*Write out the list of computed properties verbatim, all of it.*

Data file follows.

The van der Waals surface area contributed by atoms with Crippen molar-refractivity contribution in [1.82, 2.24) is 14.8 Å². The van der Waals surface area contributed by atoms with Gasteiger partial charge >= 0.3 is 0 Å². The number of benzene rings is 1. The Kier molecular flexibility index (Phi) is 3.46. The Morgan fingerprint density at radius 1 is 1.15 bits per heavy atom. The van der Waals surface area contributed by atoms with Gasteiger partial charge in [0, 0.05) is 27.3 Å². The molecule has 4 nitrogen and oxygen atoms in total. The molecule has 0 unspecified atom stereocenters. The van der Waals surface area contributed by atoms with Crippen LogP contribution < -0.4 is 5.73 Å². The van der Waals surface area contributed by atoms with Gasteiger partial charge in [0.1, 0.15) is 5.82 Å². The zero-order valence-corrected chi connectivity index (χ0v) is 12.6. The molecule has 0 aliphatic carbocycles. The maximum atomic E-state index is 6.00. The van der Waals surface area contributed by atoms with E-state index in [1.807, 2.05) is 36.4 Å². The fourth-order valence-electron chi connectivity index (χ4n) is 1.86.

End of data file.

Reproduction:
The van der Waals surface area contributed by atoms with Crippen molar-refractivity contribution in [1.82, 2.24) is 14.8 Å². The van der Waals surface area contributed by atoms with Gasteiger partial charge >= 0.3 is 0 Å². The number of benzene rings is 1. The Kier molecular flexibility index (Phi) is 3.46. The Morgan fingerprint density at radius 1 is 1.15 bits per heavy atom. The van der Waals surface area contributed by atoms with Gasteiger partial charge in [0, 0.05) is 27.3 Å². The molecule has 4 nitrogen and oxygen atoms in total. The molecule has 0 unspecified atom stereocenters. The van der Waals surface area contributed by atoms with Crippen LogP contribution < -0.4 is 5.73 Å². The van der Waals surface area contributed by atoms with Gasteiger partial charge in [0.1, 0.15) is 5.82 Å². The zero-order valence-corrected chi connectivity index (χ0v) is 12.6. The molecule has 0 aliphatic carbocycles. The maximum atomic E-state index is 6.00. The van der Waals surface area contributed by atoms with E-state index in [1.807, 2.05) is 36.4 Å². The fourth-order valence-electron chi connectivity index (χ4n) is 1.86.